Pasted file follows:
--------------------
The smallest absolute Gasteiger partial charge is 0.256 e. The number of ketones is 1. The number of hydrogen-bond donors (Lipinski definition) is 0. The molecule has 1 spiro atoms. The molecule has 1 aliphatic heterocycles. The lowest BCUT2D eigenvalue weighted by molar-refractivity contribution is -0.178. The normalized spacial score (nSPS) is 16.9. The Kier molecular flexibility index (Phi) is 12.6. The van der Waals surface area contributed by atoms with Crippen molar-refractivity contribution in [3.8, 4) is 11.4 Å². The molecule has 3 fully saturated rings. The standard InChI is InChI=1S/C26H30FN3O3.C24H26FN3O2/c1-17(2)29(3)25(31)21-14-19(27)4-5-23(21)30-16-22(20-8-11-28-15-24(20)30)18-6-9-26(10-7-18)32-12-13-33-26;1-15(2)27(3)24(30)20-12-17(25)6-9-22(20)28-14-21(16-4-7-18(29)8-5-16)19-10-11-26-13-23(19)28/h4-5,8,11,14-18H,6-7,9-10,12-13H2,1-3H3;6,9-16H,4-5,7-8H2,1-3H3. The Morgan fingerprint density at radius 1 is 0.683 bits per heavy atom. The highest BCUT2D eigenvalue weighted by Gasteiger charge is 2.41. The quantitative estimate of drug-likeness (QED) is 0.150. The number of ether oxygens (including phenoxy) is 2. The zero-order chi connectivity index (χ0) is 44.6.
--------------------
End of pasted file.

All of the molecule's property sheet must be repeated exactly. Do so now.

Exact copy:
The smallest absolute Gasteiger partial charge is 0.256 e. The number of ketones is 1. The number of hydrogen-bond donors (Lipinski definition) is 0. The molecule has 1 spiro atoms. The molecule has 1 aliphatic heterocycles. The lowest BCUT2D eigenvalue weighted by molar-refractivity contribution is -0.178. The normalized spacial score (nSPS) is 16.9. The Kier molecular flexibility index (Phi) is 12.6. The van der Waals surface area contributed by atoms with Crippen molar-refractivity contribution in [3.8, 4) is 11.4 Å². The molecule has 3 fully saturated rings. The standard InChI is InChI=1S/C26H30FN3O3.C24H26FN3O2/c1-17(2)29(3)25(31)21-14-19(27)4-5-23(21)30-16-22(20-8-11-28-15-24(20)30)18-6-9-26(10-7-18)32-12-13-33-26;1-15(2)27(3)24(30)20-12-17(25)6-9-22(20)28-14-21(16-4-7-18(29)8-5-16)19-10-11-26-13-23(19)28/h4-5,8,11,14-18H,6-7,9-10,12-13H2,1-3H3;6,9-16H,4-5,7-8H2,1-3H3. The Morgan fingerprint density at radius 1 is 0.683 bits per heavy atom. The highest BCUT2D eigenvalue weighted by Gasteiger charge is 2.41. The quantitative estimate of drug-likeness (QED) is 0.150. The number of ether oxygens (including phenoxy) is 2. The zero-order chi connectivity index (χ0) is 44.6.